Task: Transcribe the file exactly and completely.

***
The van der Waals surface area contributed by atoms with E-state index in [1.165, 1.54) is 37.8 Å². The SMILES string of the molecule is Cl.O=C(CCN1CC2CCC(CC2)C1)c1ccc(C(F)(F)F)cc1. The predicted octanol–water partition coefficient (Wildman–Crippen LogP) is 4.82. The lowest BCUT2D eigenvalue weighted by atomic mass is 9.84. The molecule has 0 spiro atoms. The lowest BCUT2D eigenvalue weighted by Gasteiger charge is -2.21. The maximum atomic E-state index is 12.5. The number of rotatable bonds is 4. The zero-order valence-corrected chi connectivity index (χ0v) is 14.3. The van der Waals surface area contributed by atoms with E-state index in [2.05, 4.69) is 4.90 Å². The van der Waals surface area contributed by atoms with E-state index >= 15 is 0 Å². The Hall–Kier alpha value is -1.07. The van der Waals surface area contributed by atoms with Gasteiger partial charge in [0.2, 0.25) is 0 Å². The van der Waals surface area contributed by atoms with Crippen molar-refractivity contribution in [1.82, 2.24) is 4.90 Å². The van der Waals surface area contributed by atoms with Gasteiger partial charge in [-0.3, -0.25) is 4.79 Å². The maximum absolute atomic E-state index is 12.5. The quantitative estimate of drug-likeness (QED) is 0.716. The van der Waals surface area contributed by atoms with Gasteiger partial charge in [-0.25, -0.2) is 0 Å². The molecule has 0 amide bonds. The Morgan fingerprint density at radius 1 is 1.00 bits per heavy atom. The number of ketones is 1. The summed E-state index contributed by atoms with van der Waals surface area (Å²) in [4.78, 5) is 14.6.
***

The van der Waals surface area contributed by atoms with E-state index in [1.165, 1.54) is 37.8 Å². The SMILES string of the molecule is Cl.O=C(CCN1CC2CCC(CC2)C1)c1ccc(C(F)(F)F)cc1. The predicted octanol–water partition coefficient (Wildman–Crippen LogP) is 4.82. The lowest BCUT2D eigenvalue weighted by atomic mass is 9.84. The molecule has 0 spiro atoms. The lowest BCUT2D eigenvalue weighted by Gasteiger charge is -2.21. The maximum atomic E-state index is 12.5. The number of rotatable bonds is 4. The zero-order valence-corrected chi connectivity index (χ0v) is 14.3. The van der Waals surface area contributed by atoms with E-state index in [2.05, 4.69) is 4.90 Å². The van der Waals surface area contributed by atoms with E-state index >= 15 is 0 Å². The Hall–Kier alpha value is -1.07. The van der Waals surface area contributed by atoms with Gasteiger partial charge in [0.2, 0.25) is 0 Å². The van der Waals surface area contributed by atoms with Crippen molar-refractivity contribution in [1.82, 2.24) is 4.90 Å². The van der Waals surface area contributed by atoms with Gasteiger partial charge in [-0.3, -0.25) is 4.79 Å². The maximum absolute atomic E-state index is 12.5. The quantitative estimate of drug-likeness (QED) is 0.716. The van der Waals surface area contributed by atoms with Gasteiger partial charge in [-0.25, -0.2) is 0 Å². The molecule has 0 amide bonds. The Morgan fingerprint density at radius 1 is 1.00 bits per heavy atom. The number of ketones is 1. The summed E-state index contributed by atoms with van der Waals surface area (Å²) in [4.78, 5) is 14.6.